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How Pets Can Help Breast Cancer Patients

By Colleen Williams
published: October 5, 2018 - updated: August 24, 2022 • 2 min. read
breast cancer patient and dog

Our friends at Human-Animal Bond Research Institute (HABRI) have been studying the positive impact of companion animals on cancer patients. Much like their research on childhood cancer, they have concluded that companion animal interaction has been shown to reduce the stress associated with cancer diagnosis and treatment.

Did you know…

Studies have demonstrated that animal-assisted therapy (AAT) plays a beneficial role in:

  • Improving rest, nourishment, exercise, socialization, motivation and self-esteem, along with reducing anxiety and helping to overcome problems for pediatric cancer patients
  • Alleviating psychological distress in children and their parents, facilitating their coping mechanisms and the therapeutic process, and promoting their well-being throughout hospitalization

In one study, AAT during counseling for breast cancer was successful in:

  • Increasing calm and feelings of anticipation toward participation in counseling
  • Increasing disclosure of information and engagement with therapy
  • Alleviating feelings of anxiety and distress
  • Increasing communication with health professionals
  • Cancer patients undergoing chemotherapy that had a weekly hour-long session of therapy with a dog rated their symptoms of depression and anxiety half as severe as those who did not.

All research above provided by HABRI; for more information on their cancer research, please see their page on the subject.

Rover has also reported (5 Ways Service Dogs Help People with Cancer) that the healing qualities of dogs include reducing stress, decreasing feelings of loneliness, and releasing endorphins from a single touch. And don’t discount the kitties! One of our Rescue Race nonprofit qualifiers, The Cat’s Meow, told a story about Nadine who adopted two cats shortly before she was diagnosed with breast cancer. “They are happy and healthy and bring me non-stop joy. Soon after I adopted them, I was diagnosed with breast cancer,” says Nadine. “They stayed by my side the whole time with loads of snuggles and kitty kisses. And now I am happy to say I am cancer-free!”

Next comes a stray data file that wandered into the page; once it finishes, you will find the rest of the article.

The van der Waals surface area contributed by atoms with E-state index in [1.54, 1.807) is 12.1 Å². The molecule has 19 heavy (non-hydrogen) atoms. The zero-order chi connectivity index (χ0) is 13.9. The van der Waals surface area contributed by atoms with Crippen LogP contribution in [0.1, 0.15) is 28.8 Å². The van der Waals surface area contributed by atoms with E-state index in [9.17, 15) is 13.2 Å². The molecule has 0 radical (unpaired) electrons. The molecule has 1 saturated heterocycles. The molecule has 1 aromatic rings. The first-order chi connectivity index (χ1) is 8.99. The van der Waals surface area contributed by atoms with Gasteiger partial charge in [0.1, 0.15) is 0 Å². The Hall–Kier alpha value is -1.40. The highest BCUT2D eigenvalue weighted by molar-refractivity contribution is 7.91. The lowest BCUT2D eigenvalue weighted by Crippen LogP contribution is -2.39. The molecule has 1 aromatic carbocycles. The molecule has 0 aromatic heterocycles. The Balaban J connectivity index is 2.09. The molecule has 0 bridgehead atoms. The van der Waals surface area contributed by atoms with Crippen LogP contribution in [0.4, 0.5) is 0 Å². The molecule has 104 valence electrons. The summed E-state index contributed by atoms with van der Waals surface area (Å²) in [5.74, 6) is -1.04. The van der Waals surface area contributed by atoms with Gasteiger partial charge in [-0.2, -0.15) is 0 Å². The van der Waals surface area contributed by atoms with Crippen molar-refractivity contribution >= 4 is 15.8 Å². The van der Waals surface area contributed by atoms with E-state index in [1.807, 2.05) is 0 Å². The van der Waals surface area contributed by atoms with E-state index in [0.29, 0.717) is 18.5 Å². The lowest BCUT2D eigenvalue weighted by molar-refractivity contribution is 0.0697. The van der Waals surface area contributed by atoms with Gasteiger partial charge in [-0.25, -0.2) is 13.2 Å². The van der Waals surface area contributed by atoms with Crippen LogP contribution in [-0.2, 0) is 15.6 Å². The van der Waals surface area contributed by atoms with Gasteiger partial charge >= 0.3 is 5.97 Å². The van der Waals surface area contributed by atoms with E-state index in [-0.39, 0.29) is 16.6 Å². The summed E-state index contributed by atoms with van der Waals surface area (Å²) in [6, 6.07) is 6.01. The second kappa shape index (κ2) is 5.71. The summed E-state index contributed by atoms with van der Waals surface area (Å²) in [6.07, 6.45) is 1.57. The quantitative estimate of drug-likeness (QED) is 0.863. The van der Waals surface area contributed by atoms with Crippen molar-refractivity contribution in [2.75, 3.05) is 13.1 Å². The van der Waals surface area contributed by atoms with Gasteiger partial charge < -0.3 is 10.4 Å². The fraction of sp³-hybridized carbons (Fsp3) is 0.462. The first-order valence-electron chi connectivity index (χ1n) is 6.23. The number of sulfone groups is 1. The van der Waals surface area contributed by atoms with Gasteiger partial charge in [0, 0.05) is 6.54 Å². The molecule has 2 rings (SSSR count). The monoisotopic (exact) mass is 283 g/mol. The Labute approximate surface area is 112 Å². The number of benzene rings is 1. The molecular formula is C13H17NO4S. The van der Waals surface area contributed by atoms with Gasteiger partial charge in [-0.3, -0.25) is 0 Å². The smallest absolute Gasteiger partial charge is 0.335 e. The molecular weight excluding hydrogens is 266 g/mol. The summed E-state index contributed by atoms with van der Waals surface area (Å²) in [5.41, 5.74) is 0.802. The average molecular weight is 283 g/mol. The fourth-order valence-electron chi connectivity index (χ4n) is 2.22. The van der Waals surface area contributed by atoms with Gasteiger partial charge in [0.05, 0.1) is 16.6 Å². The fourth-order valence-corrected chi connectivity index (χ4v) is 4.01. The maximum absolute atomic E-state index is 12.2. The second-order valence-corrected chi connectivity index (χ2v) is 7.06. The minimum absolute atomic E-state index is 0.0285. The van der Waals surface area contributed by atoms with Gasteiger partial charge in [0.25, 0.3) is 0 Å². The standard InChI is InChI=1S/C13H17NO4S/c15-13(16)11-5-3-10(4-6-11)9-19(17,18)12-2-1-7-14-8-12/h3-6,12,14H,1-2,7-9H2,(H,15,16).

If you or a loved one has been diagnosed with cancer and you’re looking for resources, please see’s recommendations on safe pet keeping because there are some infections you may be more susceptible to during treatments. You can also search for organizations that provide therapy dogs at hospitals or medical centers through Therapy Dogs International (TDI).

Healthy Paws supports the research provided by HABRI, as well as a variety of other organizations that help homeless animals and focus on companion pet welfare. Check out How We Give Back and join our pack by getting a free quote.

colleen williams
By Colleen Williams

Over the past decade, Colleen has written about health, wellness, beauty, and even pets for The New York Times, The Cut, Refinery29, xoVain, Healthy Paws Pet Insurance, and Seattle Met Magazine, as well as many beauty brands. She has a BFA in Art History from the University of New Mexico and an AAS in Fashion Design from Parsons School of Design in New York.

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